“Alright.” I said, and kept the pistol trained on the driver. “Turn around, we’re gonna see what you got.” And he turned around, and I patted him down. I didn’t find much; a pack of cigarettes, an oil lighter and a few quarters. I took most of the pack, but left about four in his pocket.


    “Where’s the papers?” I asked.


    “In the glove box.” The driver said, and I nodded.


    “Now,” I said. “You get on in that ditch.” I said, and gestured to the ditch at the side of the road.


    “Please, don’t do this.” The driver said, and started looking from the ditch to me.


    “Quit being a damn idiot.” I said. “Get in the ditch.” And he must have understood that, because he stepped down from the road, and slipped on the ice and fell into the ditch.
    “You searched the other one?” I called out.


    “Yeah.” Miller said, and the two were still in front of the truck’s headlights, lit up in yellow.


    “Alright, put him in the ditch, too.” I said, and climbed up the sidestep and into the truck. Miller guided the soldier forward and shoved him off the road. I put the truck in drive, and Miller climbed into the passenger seat. He closed the door, and I could feel it was toasty-warm inside.


    “Damn.” Miller said. “Can’t remember the last time I’ve used a heater.”


    “Enjoy it while you can.” I said, and brought the truck forward, and it puttered and went and we were off down the road, and in the mirror I could see the two soldiers coming out of the trench and watching us go.


    “Check the glove box.” I said.


    Miller opened it up, and there was a thick stack of papers. “Which one’s the documents?” He asked.


    “How the hell should I know?” I said. “Look through them.”


    And Miller started sorting through the papers, sitting the bunch of them on his lap and trying to hold them as the truck bounced along the ice road.


    After scrounging through the papers, he held up the documents. “Here they are.” He said.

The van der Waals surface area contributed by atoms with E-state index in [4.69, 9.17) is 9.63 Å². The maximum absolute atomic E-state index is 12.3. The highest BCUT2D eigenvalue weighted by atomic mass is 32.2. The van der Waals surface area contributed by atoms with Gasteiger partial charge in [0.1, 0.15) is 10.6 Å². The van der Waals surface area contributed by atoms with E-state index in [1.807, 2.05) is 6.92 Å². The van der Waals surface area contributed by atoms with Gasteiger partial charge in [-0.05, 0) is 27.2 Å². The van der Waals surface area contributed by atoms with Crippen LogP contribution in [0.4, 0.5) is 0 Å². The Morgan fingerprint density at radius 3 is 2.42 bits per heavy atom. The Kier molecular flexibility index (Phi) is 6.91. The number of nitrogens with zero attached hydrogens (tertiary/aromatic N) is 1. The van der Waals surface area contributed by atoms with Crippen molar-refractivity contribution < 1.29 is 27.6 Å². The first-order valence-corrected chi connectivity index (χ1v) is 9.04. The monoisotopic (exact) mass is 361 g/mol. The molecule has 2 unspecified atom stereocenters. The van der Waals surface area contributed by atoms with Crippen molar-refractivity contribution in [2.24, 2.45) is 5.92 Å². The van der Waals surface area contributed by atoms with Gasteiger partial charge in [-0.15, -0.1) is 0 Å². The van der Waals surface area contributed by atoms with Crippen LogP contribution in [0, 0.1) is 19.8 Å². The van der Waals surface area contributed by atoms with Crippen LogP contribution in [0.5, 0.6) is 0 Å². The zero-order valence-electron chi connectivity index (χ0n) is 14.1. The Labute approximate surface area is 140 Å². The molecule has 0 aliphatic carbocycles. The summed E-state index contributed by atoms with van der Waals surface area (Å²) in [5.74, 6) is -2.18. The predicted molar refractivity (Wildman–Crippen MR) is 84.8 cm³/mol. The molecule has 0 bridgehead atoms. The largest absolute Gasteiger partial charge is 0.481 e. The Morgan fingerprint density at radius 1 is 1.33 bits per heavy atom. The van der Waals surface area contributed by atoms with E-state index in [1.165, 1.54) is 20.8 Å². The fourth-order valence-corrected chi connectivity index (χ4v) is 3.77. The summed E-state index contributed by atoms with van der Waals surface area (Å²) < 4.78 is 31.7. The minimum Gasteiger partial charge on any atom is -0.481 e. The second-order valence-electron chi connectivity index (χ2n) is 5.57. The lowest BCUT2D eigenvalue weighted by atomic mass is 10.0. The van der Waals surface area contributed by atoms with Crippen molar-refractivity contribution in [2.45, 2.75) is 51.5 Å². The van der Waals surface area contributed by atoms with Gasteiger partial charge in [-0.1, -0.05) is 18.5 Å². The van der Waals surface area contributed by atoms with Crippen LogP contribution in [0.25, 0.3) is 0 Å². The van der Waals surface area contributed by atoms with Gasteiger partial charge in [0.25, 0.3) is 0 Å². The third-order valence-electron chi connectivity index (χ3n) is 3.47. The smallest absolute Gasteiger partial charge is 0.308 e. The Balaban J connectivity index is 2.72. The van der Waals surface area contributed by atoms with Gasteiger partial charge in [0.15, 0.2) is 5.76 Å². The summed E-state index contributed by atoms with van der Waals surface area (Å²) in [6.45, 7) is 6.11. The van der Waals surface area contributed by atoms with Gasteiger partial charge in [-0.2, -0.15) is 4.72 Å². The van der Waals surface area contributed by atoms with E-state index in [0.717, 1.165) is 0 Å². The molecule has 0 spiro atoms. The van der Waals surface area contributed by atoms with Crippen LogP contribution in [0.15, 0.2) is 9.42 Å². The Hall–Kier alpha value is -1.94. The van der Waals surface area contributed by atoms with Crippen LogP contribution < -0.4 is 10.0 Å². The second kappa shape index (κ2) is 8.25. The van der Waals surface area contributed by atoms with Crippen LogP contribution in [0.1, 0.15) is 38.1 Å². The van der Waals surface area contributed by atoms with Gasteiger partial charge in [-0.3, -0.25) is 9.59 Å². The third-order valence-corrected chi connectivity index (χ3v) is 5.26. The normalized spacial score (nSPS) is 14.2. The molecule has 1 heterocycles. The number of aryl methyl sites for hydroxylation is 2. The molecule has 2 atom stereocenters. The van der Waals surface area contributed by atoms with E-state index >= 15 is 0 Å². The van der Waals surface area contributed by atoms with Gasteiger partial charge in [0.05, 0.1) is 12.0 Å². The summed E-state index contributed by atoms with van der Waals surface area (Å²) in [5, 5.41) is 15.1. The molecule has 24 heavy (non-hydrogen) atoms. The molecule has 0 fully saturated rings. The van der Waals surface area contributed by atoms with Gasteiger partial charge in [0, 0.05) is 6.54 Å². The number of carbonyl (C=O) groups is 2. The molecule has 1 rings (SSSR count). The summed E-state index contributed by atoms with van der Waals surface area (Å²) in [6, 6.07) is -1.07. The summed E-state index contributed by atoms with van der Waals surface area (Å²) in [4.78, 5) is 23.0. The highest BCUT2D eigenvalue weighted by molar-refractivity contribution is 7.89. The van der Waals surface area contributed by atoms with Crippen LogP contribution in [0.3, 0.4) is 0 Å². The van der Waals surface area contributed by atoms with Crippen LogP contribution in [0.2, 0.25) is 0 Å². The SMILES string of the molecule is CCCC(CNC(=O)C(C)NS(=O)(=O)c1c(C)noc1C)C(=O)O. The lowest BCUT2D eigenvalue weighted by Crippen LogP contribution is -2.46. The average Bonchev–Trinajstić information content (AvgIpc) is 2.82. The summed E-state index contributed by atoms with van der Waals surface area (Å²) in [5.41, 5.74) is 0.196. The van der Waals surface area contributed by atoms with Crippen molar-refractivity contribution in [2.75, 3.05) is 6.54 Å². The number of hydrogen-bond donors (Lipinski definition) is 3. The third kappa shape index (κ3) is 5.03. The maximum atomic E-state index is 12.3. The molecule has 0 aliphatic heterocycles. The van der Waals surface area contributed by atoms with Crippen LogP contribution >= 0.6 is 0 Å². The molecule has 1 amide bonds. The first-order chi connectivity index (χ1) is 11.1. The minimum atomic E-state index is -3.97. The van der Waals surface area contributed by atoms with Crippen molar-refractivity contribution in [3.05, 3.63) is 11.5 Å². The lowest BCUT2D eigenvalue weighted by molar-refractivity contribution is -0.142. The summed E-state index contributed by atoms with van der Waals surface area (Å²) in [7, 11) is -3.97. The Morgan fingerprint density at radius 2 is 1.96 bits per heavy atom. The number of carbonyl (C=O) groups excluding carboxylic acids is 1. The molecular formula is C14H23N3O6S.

“What do they say?” I asked.


    And Miller read through them.” Taking the fuel from Monty to Peroa.” He said.


    “That’s not terribly far.” I said.


    “No, it’s not.” He said. “You think the next town will have an escort waiting?”


    “I doubt it.” I said. “They’re conserving right now, can’t afford using fuel on escorts. They’ve just gotta take the risk.”


    “Everyone’s taking risks these days.” Miller said.


    “That they are.” I agreed.


    It was a long drive out of the hills. The wind had picked up, and shook the truck fierce and strong, and the tires like weary dogs slipped on the road and caught themselves, but I felt it was only a matter of time before they didn’t catch.


    “You said that Ruskie is waiting outside town?” I asked, and kept a firm hand on the wheel. The truck was bucking with the uneven ground, and the metal cabin was groaning as the wind hissed around us.


    “That’s what he said.” Miller said. “Just outside town, by an abandoned gas station.”


    “Why in the hell would we do it there, and not out in the woods?” I asked.


    “I don’t know, maybe their trucks haven’t got off-road tires?” Miller thought.


    “Who in the hell drives without off-road tires these days?” I said. “They might as well just take the damn truck with them.”


    “You know that’s not gonna happen.” Miller said. “The truck’s too hot. They’re gonna transfer the fuel and set this thing to the torch.”


    “It’s a waste.” I said.


    “Of course it is.” Miller said. “But it beats being caught dead with this thing.”


    We were making headway, the hills beginning to slow the descent, and the land coming flatter to us. The looming trunks of pine and brush were now the heavy slumps of sunken bushes covered by the snow. And far ahead, even with the sun beginning to show on the horizon, we could see the sleeping town stirring. The orange lights of the homes dim in the early morning, but we were close, and when the town awoke, they would see a column of smoke in the distance, and nothing else of us.
    Last edited by BobtailCon; November 8th, 2018 at 05:09 AM.

  2. #2
    Hi Bobtail. Well, I see you have put some effort in this, but I must confess at being a little lost. Is this part of a bigger project? I don't really understand what is going on. Initially, the two men seemed a little hapless, sleeping rough and traveling as they can. Then it appears they do have an agenda after all, but I still don't know what it is.

    Formatting-wise there are some issues. Three specifically - the overuse of the word "and," commas, and incomplete sentences. Here's a sample of what I mean.

    Miller had a flat card that he flipped between his fingers. It was blank, and white, with a king crudely drawn onto it, and in the corner was the number one. Miller called it his lucky card, I always figured he was a fool. I brought out a smoke and matches.